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if i have long long number with zeros before the number like this 0x000000000076fba1 how do i print the number with all the zeros? cuse when i tried to print the numb its writs 0x76fba1.

thank you!

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2 Answers 2

long long unsigned n = 0x000000000076fba1;
printf("%0x0.16llx\n", n);
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Did you mean printf("0x%016llx\n", n)? –  joast Aug 24 '10 at 14:04
well i've written it now, but they're pretty much the same after reading the docs for this case –  Matt Joiner Aug 24 '10 at 14:07
Yep, either one will work in this case. Note: If you are using Windows, you might have to use something like printf("%0x016I64\n", n). I don't recall when MS added support for "ll" as a format specifier. –  joast Aug 24 '10 at 14:14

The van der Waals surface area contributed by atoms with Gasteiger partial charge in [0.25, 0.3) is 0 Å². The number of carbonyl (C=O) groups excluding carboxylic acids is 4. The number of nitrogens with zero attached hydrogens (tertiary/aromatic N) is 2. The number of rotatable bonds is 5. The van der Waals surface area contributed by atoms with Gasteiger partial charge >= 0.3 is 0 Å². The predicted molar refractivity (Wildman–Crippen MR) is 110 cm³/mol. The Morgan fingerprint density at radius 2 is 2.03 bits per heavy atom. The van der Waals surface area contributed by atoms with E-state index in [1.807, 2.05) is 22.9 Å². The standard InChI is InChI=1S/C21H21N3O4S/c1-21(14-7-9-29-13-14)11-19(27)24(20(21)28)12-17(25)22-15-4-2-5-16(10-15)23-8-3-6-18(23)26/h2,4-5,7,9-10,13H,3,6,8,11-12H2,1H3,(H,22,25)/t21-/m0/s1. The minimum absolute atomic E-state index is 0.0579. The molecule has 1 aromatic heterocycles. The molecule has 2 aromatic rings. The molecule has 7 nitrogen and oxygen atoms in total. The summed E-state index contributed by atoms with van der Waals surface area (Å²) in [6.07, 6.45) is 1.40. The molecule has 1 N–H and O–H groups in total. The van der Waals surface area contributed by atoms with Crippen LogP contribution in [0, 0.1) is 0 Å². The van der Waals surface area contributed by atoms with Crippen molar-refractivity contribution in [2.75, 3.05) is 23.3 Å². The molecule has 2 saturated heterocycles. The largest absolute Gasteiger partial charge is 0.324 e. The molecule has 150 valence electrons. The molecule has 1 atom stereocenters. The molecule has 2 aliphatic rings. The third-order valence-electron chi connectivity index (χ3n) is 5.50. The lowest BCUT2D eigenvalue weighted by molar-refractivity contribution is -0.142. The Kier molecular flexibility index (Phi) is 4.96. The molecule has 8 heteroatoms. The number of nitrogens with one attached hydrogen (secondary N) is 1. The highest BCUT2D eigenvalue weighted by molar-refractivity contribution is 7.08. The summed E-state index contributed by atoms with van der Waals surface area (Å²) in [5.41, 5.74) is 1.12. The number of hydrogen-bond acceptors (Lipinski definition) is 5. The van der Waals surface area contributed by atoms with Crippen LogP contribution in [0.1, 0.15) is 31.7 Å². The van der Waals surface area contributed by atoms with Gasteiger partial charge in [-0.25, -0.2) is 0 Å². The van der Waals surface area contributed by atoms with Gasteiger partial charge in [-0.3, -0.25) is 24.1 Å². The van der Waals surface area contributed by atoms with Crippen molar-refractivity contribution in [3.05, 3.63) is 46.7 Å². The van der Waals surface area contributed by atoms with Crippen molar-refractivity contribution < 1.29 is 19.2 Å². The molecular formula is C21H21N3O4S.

thank you all i will try it. :) –  bill Aug 24 '10 at 14:21
#ifdef __int64   
printf("%#018I64x\n", n); /* for MSVC+MinGW */
printf("%#018llx\n", n);  /* other compiler with "unsigned long long" support */
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There are a few gotchas with using "#" in the format. You need to account for "0x" being added to the output so you need to use 18 instead of 16 for the width. Also, a 0 (zero) value will be output without the leading "0x" (output will be "0000000000000000" if 16 is used for the width). –  joast Aug 24 '10 at 16:48
you are right, i correct 16 -> 18 –  user411313 Aug 24 '10 at 17:31
Don't use width, use precision. "%#.16" PRIu64 "x\n". And especially don't litter code with such hideous #ifdef crap. –  R.. Aug 24 '10 at 23:57
@R: +1 for using the nice macros from inttypes.h –  tomlogic Aug 25 '10 at 0:27
If you use the macros from inttypes.h, then the correct format string to get hex output is "%#.16" PRIx64 "\n". It is worth noting that inttypes.h isn't available everywhere. –  joast Aug 25 '10 at 17:17

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